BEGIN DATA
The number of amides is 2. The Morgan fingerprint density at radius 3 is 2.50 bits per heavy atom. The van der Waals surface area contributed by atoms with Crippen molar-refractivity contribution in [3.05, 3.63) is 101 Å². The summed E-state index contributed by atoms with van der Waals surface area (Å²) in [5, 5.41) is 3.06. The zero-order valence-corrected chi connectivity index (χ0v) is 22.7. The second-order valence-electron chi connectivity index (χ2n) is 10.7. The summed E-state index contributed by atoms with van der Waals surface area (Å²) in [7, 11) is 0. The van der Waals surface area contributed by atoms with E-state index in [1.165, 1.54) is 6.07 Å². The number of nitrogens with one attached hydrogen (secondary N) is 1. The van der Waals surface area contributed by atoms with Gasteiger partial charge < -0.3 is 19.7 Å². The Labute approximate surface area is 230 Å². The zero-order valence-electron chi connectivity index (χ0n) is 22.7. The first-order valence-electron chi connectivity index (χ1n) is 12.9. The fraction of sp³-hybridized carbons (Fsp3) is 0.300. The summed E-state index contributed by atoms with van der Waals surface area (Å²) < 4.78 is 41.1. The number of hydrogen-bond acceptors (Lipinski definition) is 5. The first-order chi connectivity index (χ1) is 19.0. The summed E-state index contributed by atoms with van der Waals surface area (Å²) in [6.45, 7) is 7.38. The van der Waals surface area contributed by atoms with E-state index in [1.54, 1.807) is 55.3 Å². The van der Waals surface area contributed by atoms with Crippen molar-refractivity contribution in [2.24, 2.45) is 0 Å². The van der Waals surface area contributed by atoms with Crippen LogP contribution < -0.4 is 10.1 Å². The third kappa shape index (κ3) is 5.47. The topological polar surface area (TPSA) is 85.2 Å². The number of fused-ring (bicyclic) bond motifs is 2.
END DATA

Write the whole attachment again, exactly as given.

The number of amides is 2. The Morgan fingerprint density at radius 3 is 2.50 bits per heavy atom. The van der Waals surface area contributed by atoms with Crippen molar-refractivity contribution in [3.05, 3.63) is 101 Å². The summed E-state index contributed by atoms with van der Waals surface area (Å²) in [5, 5.41) is 3.06. The zero-order valence-corrected chi connectivity index (χ0v) is 22.7. The second-order valence-electron chi connectivity index (χ2n) is 10.7. The summed E-state index contributed by atoms with van der Waals surface area (Å²) in [7, 11) is 0. The van der Waals surface area contributed by atoms with E-state index in [1.165, 1.54) is 6.07 Å². The number of nitrogens with one attached hydrogen (secondary N) is 1. The van der Waals surface area contributed by atoms with Gasteiger partial charge < -0.3 is 19.7 Å². The Labute approximate surface area is 230 Å². The zero-order valence-electron chi connectivity index (χ0n) is 22.7. The first-order valence-electron chi connectivity index (χ1n) is 12.9. The fraction of sp³-hybridized carbons (Fsp3) is 0.300. The summed E-state index contributed by atoms with van der Waals surface area (Å²) < 4.78 is 41.1. The number of hydrogen-bond acceptors (Lipinski definition) is 5. The first-order chi connectivity index (χ1) is 19.0. The summed E-state index contributed by atoms with van der Waals surface area (Å²) in [6.45, 7) is 7.38. The van der Waals surface area contributed by atoms with E-state index in [1.54, 1.807) is 55.3 Å². The van der Waals surface area contributed by atoms with Crippen molar-refractivity contribution in [2.24, 2.45) is 0 Å². The van der Waals surface area contributed by atoms with Crippen LogP contribution < -0.4 is 10.1 Å². The third kappa shape index (κ3) is 5.47. The topological polar surface area (TPSA) is 85.2 Å². The number of fused-ring (bicyclic) bond motifs is 2.